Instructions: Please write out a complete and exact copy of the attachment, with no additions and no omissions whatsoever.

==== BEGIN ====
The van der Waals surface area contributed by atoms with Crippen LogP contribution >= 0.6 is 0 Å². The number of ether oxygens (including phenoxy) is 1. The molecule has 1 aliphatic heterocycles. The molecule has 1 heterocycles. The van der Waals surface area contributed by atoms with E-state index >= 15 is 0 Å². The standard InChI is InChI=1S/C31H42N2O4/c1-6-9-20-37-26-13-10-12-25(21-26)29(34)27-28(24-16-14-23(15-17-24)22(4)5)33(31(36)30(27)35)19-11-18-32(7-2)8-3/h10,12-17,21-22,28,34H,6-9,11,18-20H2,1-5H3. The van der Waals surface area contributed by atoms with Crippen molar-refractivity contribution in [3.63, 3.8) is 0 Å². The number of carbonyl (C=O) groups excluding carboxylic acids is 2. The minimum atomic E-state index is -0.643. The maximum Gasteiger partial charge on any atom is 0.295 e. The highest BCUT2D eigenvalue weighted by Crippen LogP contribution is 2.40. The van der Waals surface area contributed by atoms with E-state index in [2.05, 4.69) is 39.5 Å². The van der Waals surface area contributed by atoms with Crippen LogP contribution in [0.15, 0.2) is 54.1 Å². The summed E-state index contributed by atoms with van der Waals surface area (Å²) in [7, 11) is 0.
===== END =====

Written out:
The van der Waals surface area contributed by atoms with Crippen LogP contribution >= 0.6 is 0 Å². The number of ether oxygens (including phenoxy) is 1. The molecule has 1 aliphatic heterocycles. The molecule has 1 heterocycles. The van der Waals surface area contributed by atoms with E-state index >= 15 is 0 Å². The standard InChI is InChI=1S/C31H42N2O4/c1-6-9-20-37-26-13-10-12-25(21-26)29(34)27-28(24-16-14-23(15-17-24)22(4)5)33(31(36)30(27)35)19-11-18-32(7-2)8-3/h10,12-17,21-22,28,34H,6-9,11,18-20H2,1-5H3. The van der Waals surface area contributed by atoms with Crippen molar-refractivity contribution in [3.63, 3.8) is 0 Å². The number of carbonyl (C=O) groups excluding carboxylic acids is 2. The minimum atomic E-state index is -0.643. The maximum Gasteiger partial charge on any atom is 0.295 e. The highest BCUT2D eigenvalue weighted by Crippen LogP contribution is 2.40. The van der Waals surface area contributed by atoms with E-state index in [2.05, 4.69) is 39.5 Å². The van der Waals surface area contributed by atoms with Crippen LogP contribution in [0.15, 0.2) is 54.1 Å². The summed E-state index contributed by atoms with van der Waals surface area (Å²) in [7, 11) is 0.